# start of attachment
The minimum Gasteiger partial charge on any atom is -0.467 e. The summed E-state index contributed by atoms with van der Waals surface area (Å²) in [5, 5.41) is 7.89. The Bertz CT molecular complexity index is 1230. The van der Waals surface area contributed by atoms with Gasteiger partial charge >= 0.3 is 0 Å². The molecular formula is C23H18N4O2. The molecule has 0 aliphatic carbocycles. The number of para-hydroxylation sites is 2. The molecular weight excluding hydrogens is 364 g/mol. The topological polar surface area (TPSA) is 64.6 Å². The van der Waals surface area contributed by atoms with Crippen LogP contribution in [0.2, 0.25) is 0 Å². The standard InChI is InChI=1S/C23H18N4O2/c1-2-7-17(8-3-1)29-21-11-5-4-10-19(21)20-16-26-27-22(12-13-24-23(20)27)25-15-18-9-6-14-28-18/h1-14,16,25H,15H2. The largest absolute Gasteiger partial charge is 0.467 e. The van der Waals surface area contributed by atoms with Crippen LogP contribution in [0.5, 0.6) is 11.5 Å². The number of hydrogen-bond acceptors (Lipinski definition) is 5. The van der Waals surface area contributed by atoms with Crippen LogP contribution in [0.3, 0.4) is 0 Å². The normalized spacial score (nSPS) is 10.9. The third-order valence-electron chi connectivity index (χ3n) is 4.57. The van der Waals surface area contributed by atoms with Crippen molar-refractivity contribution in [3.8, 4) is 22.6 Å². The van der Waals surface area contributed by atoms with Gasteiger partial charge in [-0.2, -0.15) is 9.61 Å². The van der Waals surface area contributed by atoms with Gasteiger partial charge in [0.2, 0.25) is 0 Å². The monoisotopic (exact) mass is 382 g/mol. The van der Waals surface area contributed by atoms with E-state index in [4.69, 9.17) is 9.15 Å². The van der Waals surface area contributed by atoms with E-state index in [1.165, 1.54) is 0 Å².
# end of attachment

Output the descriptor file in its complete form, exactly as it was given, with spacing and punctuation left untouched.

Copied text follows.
The minimum Gasteiger partial charge on any atom is -0.467 e. The summed E-state index contributed by atoms with van der Waals surface area (Å²) in [5, 5.41) is 7.89. The Bertz CT molecular complexity index is 1230. The van der Waals surface area contributed by atoms with Gasteiger partial charge >= 0.3 is 0 Å². The molecular formula is C23H18N4O2. The molecule has 0 aliphatic carbocycles. The number of para-hydroxylation sites is 2. The molecular weight excluding hydrogens is 364 g/mol. The topological polar surface area (TPSA) is 64.6 Å². The van der Waals surface area contributed by atoms with Crippen LogP contribution in [0.2, 0.25) is 0 Å². The standard InChI is InChI=1S/C23H18N4O2/c1-2-7-17(8-3-1)29-21-11-5-4-10-19(21)20-16-26-27-22(12-13-24-23(20)27)25-15-18-9-6-14-28-18/h1-14,16,25H,15H2. The largest absolute Gasteiger partial charge is 0.467 e. The van der Waals surface area contributed by atoms with Crippen LogP contribution in [0.5, 0.6) is 11.5 Å². The number of hydrogen-bond acceptors (Lipinski definition) is 5. The van der Waals surface area contributed by atoms with Crippen LogP contribution in [0.3, 0.4) is 0 Å². The normalized spacial score (nSPS) is 10.9. The third-order valence-electron chi connectivity index (χ3n) is 4.57. The van der Waals surface area contributed by atoms with Crippen molar-refractivity contribution in [3.8, 4) is 22.6 Å². The van der Waals surface area contributed by atoms with Gasteiger partial charge in [-0.2, -0.15) is 9.61 Å². The van der Waals surface area contributed by atoms with Gasteiger partial charge in [0.2, 0.25) is 0 Å². The monoisotopic (exact) mass is 382 g/mol. The van der Waals surface area contributed by atoms with E-state index in [4.69, 9.17) is 9.15 Å². The van der Waals surface area contributed by atoms with E-state index in [1.165, 1.54) is 0 Å².